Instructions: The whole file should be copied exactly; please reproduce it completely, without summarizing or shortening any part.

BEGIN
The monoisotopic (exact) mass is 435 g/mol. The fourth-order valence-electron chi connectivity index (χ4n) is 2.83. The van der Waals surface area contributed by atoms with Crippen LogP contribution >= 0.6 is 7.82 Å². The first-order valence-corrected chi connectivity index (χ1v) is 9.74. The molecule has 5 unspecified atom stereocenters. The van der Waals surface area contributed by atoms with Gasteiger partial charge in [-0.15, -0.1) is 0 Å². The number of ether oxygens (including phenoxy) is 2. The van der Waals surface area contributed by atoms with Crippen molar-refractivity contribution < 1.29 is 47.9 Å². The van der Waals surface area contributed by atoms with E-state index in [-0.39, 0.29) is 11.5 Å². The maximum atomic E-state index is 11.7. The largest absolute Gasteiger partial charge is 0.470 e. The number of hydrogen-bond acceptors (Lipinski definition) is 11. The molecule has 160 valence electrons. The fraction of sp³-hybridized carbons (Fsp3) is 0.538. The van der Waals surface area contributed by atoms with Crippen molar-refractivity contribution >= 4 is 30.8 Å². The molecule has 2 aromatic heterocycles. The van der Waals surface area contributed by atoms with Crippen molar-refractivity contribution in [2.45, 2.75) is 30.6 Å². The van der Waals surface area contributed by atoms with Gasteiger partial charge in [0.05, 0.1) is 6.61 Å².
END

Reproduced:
The monoisotopic (exact) mass is 435 g/mol. The fourth-order valence-electron chi connectivity index (χ4n) is 2.83. The van der Waals surface area contributed by atoms with Crippen LogP contribution >= 0.6 is 7.82 Å². The first-order valence-corrected chi connectivity index (χ1v) is 9.74. The molecule has 5 unspecified atom stereocenters. The van der Waals surface area contributed by atoms with Gasteiger partial charge in [-0.15, -0.1) is 0 Å². The number of ether oxygens (including phenoxy) is 2. The van der Waals surface area contributed by atoms with Crippen molar-refractivity contribution < 1.29 is 47.9 Å². The van der Waals surface area contributed by atoms with E-state index in [-0.39, 0.29) is 11.5 Å². The maximum atomic E-state index is 11.7. The largest absolute Gasteiger partial charge is 0.470 e. The number of hydrogen-bond acceptors (Lipinski definition) is 11. The molecule has 160 valence electrons. The fraction of sp³-hybridized carbons (Fsp3) is 0.538. The van der Waals surface area contributed by atoms with Crippen molar-refractivity contribution >= 4 is 30.8 Å². The molecule has 2 aromatic heterocycles. The van der Waals surface area contributed by atoms with Crippen molar-refractivity contribution in [2.45, 2.75) is 30.6 Å². The van der Waals surface area contributed by atoms with Gasteiger partial charge in [0.05, 0.1) is 6.61 Å².